Fatima’s father died a year ago at one of the military checkpoints. Her mother and big brother joined him a year later, killed in a mortar attack on their house. Fatima remained with her grandmother and two little brothers.


Parents have shown an unlimited desire to make their children continue education despite the difficulties. In the town of Misraba in the Eastern Ghouta region, Abu al-Hassan holds his daughter’s hand while they walk to school. He says, “My daughter is two years overdue for enrollment in the first grade because Bashar al-Assad’s army is shelling schools and closing them. This is the case in every town.”


He expressing his feelings at that moment, Abu al-Hassan says, “Children are hungry. Our daughter goes to school without eating most of times because we can’t afford it.” He is very afraid for the targeting schools in bombing [campaigns], but choices are limited and he insists on his children learning.


In Bayt Naem village, where there is a violent front and clashes are constant, Rania, eight years old, holds her bag. It contains only a book and a pencil, but she still goes alone to one of the buildings with a smile on her face. She says that the school is always closed and she wants to learn the alphabet at her cousin’s house, which her cousin has turned into an ad hoc school offers food for the children when available.


Abed al-Kader, a 15-year-old student at the middle school says that he had to leave school because he hardly understood what the teachers said. He was always thinking ‘what if a rocket landed on the school and the students?’ Abed al-Kader had been through this experience before, losing some of his friends when his school was bombed. That is why he is out of school today, joining one of the military battalions and doing non-combat work.


Quantitative and qualitative decline in learning level and quality is one of the most important direct effects of the siege in these areas. The siege is entering its second year in Eastern Ghouta, and everything is closed, and the most basic needs are not available. Electricity has been cut off since October 27th, 2012. There is no bread at all, schools can’t offer meals or help of any kind, there is nothing.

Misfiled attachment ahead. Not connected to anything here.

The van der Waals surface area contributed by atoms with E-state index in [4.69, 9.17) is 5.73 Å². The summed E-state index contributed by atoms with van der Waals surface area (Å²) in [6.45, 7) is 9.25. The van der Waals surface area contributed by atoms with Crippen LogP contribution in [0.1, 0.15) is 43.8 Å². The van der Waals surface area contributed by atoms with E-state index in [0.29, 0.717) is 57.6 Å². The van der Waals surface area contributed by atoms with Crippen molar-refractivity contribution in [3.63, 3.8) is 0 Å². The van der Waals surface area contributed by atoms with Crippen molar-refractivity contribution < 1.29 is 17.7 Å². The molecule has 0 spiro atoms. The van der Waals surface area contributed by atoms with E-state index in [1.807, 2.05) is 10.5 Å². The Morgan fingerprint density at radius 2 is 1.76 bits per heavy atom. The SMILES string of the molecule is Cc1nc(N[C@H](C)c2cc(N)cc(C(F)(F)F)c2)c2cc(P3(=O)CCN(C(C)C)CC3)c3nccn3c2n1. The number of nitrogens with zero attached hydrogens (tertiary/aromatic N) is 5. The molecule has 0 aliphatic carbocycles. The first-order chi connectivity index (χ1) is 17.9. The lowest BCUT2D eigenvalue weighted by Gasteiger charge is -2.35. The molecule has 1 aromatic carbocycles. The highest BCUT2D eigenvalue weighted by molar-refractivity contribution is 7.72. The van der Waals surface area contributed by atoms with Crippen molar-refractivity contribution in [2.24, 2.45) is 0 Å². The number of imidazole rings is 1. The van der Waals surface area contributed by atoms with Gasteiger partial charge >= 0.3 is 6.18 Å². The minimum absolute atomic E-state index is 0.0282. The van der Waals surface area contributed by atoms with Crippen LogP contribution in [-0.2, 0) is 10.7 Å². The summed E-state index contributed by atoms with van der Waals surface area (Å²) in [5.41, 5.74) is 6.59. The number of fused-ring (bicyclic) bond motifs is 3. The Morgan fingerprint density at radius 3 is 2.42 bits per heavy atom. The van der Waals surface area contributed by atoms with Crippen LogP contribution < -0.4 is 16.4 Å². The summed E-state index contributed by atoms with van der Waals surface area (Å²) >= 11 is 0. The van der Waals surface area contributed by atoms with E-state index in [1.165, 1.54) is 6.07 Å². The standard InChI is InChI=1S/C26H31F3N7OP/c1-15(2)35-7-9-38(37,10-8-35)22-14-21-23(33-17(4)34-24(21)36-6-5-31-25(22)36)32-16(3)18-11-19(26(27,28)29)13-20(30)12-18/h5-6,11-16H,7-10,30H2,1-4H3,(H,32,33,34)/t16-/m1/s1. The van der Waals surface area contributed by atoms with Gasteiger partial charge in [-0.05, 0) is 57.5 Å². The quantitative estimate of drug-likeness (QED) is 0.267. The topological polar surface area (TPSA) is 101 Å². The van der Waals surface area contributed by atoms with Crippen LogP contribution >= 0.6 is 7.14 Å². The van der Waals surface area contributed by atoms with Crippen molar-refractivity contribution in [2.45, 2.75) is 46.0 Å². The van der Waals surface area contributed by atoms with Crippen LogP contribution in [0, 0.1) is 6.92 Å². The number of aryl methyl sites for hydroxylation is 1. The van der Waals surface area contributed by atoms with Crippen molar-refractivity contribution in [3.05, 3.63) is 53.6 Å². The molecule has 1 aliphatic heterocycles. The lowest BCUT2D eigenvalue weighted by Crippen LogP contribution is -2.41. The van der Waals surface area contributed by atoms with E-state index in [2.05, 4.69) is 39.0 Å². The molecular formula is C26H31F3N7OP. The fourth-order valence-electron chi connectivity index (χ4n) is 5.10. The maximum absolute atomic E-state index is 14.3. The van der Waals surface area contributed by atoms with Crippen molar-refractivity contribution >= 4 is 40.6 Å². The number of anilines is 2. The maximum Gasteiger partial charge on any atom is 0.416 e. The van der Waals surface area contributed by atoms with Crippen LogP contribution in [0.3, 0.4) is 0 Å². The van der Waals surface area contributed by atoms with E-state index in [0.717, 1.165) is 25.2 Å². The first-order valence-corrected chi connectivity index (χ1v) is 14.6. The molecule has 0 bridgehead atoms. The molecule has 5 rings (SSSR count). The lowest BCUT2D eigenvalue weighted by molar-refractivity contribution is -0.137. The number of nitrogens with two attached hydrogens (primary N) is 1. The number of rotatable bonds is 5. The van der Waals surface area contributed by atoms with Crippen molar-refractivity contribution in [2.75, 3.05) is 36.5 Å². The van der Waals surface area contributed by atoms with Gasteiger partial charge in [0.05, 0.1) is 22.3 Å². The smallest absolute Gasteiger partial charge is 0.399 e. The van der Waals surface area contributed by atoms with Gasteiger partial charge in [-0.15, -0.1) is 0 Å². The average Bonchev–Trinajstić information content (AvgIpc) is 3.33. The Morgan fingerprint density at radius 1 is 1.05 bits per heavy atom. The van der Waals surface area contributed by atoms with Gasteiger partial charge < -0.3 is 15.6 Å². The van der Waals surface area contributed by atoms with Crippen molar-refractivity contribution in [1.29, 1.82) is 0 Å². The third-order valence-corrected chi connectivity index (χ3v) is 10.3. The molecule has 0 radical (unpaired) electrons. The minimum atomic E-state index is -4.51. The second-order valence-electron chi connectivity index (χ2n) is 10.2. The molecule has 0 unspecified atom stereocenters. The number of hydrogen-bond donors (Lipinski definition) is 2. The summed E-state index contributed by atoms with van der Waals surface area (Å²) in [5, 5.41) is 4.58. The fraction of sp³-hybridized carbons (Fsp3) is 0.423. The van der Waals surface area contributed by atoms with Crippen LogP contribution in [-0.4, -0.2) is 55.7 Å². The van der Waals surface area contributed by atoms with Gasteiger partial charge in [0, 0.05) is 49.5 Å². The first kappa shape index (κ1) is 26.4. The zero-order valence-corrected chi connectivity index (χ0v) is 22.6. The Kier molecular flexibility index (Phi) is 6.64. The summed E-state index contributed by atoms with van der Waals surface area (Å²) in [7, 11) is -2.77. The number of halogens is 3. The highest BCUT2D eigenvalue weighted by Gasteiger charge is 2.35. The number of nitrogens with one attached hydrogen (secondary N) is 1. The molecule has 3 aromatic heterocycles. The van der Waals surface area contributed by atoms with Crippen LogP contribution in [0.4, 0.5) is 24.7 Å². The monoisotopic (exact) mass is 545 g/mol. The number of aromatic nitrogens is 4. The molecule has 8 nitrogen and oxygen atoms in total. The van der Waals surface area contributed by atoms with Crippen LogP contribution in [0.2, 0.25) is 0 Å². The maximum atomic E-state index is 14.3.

For a third year, schools struggle to operate in the many conflict zones of Syria. Tens of thousands of students of all ages wait painfully for an alterative to their destroyed schools. Eighty four schools in Eastern Ghouta are fully destroyed, most of them, 400, are partially destroyed or converted to living places, army barracks, or used as places of detention centers while under regime control.


84 thousand children are under the age of 18 in the region, and nearly half of them are displaced and suffering without education. The rest in other areas are forced to stay inside the besieged areas without any way out.


Many ad hoc educational institutions are sponsored by local or foreign parties. Though they began as temporary alternatives to formal schools, they are still open.


Hibat al-Rahman, the director and a teacher at a learning center and a former detainee held by the Assad regime, posted on her Facebook page a touching story that happened to her. While she was encouraging students to share the food that they brought from their homes, one girl followed her and complained ‘Miss, are we really brothers in humanity?!’